Character designs and key visuals are more on the moe end of the spectrum of P.A. Works’ style, adding larger eyes and more expressive faces than what they did in their other title I reviewed this year: Red Data Girl. It’s a fitting choice, given how emotionally driven the characters are, that also highlights some of the visual distinctions between them. The best example is seen in the design of the sea dwellers, who are immediately recognizable by their blue eyes and eyebrows, yet otherwise as diverse as the humans on land.
The first OP, Lull-Soshite Bokura Wa (And Then We Are), could be easily disregarded as a generic JPop theme, attributable to any slice of life anime. Upon reading the English translation, however, the words are perfectly aligned with the first half of this series. ‘And Then We Are,’ refers to how, until this point, nothing has changed. Once the road ahead is embarked upon, “if we climb up this slope, the ordinary days will be different again.” The subtle meaning behind the lyrics, enhanced by the aesthetic visuals, make for a beautiful song. The second opening, ‘Ebb and Flow,’ carries a much more somber theme, fitting once more with the tonal shift of the series. The hauntingly beautiful lyrics are sung in a way that befits the heartache the characters struggle with during the second half of Lull.
While Aqua Terrarium is a standard, low-key ending theme, Nagi Yanagi’s soft, soothing voice fits well with the striking images of characters gently sinking beneath the water. Mitsuba no Musubime leaves much of the same impression as the first ending, though Nagi’s delicate sound again compliments the haunting, memorable images. Given that Nagi’s songs have been chosen as ending themes for other series including: Berserk, Black Bullet, and Waiting for Summer, it isn’t surprising that her voice serves to elevate the closing animation so well.
The soundtrack is a quiescent experience, filled with piano and string melodies simulating the sound of echoing underwater. Ofunehiki no Uta is an exception, with the melody being replaced with a traditional eastern orchestra reflective of Japanese culture. While none of the tracks are especially mesmerizing, listeners will appreciate the beautiful mix of soft instruments and accompanying Japanese vocals.
In a small moment of confusion, I thought only the English dub for A Lull in the Sea was available on Crunchyroll. I only found out later that the Japanese version is available also, but under the original title, Nagi No Asukara, so my preference for the dub was merely an accident this time. Manaka’s youthful exuberance was brought to life by established voice actress Michelle Ruff, who had a far more aggressive portrayal as Sinon in Sword Art Online II. Additionally, Michelle’s voice has been able to carry a series as Fujiko Mine in the self titled Lupin the 3rd: The Woman Called Fujiko Mine. Fans of the Your lie in April dub may recognize Max Mittelman, the actor behind Kousei Arima. With his portrayal of Hikari requiring an abundance of emotion, it is fair to say he did an impressive job.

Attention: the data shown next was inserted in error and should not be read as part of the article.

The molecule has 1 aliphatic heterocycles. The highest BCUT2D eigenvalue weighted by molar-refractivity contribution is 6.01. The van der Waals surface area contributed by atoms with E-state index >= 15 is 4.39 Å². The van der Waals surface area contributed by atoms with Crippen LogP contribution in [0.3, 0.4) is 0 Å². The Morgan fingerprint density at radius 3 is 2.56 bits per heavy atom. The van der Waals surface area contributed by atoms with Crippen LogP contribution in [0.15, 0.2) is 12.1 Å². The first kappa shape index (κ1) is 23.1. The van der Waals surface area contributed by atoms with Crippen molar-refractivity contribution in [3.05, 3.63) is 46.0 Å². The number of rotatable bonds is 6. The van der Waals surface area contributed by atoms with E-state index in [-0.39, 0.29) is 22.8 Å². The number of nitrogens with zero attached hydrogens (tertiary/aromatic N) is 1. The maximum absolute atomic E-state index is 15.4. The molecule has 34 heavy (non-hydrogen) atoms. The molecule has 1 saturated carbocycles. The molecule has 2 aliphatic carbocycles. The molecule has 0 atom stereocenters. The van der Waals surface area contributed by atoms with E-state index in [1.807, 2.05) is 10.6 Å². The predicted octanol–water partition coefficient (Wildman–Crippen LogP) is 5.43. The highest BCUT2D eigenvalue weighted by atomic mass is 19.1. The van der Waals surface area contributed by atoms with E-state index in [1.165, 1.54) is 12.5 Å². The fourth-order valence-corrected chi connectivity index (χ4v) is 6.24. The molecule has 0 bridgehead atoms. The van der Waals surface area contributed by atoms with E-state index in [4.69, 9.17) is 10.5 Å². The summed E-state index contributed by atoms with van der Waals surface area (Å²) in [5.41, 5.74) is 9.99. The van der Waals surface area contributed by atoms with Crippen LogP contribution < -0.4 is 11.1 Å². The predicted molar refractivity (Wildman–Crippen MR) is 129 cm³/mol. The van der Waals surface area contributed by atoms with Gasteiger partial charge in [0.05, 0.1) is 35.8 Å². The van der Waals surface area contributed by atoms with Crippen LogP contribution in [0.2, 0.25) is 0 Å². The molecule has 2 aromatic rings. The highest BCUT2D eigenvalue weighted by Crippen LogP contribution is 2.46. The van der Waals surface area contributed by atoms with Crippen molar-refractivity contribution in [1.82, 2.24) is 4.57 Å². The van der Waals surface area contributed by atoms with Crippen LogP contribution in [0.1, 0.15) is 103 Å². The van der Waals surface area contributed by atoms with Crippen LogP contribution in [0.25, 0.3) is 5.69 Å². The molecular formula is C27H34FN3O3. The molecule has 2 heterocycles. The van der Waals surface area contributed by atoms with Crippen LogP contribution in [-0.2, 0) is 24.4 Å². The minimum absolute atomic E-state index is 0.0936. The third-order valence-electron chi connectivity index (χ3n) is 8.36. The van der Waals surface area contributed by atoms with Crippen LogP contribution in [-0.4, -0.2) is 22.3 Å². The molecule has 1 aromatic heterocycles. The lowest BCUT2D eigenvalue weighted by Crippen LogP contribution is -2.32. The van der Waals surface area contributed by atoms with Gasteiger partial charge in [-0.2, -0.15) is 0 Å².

As I said before, I didn’t have the opportunity to watch much of the original Japanese version. With talented seiyuu like Ai Kayano (Menma in Anohana, Shiro in No Game No Life) to play Chisaki and Natsuke Hanae (Kanaki in Tokyo Ghoul, and also Kousei Arima in Your lie in April) to play Hikari, the quality of the subbed version is certainly top notch.
A Lull in the Sea is meant to be a romantic drama mixed with mythical elements. While it is without question visually stunning, the sensationalized emotions and story execution may not satisfy everyone. Mari Okada, the series composer, is known for adding melodramatic emotions to heighten a scene (Toradora!, Anohana, Pet Girl of Sakurasou). Her emphasis on dramatic situations and impassioned outbursts are designed to evoke strong emotional reactions from the audience. While I will argue that this is partially why the shows she contributes to are so popular, fans of more subtle character reactions should be wary.
Unfortunately this strong emphasis causes some of the more intricate elements of the narrative to be passed over; leading to a heavy amount of conflicts that lack meaningful resolutions. For example, the land and sea dwelling children decide to band together to prepare for the annual Ofunehiki ritual. This scene is meant to be a significant turning point in the story. So much so, that several episodes are dedicated to showing how the children overcome obstacles surrounding the ritual, with the adults refusing to help. Despite this, these episodes are much like treading water. The essential idea for what the story meant to capture is there, but for all the build up, little significant progress is made.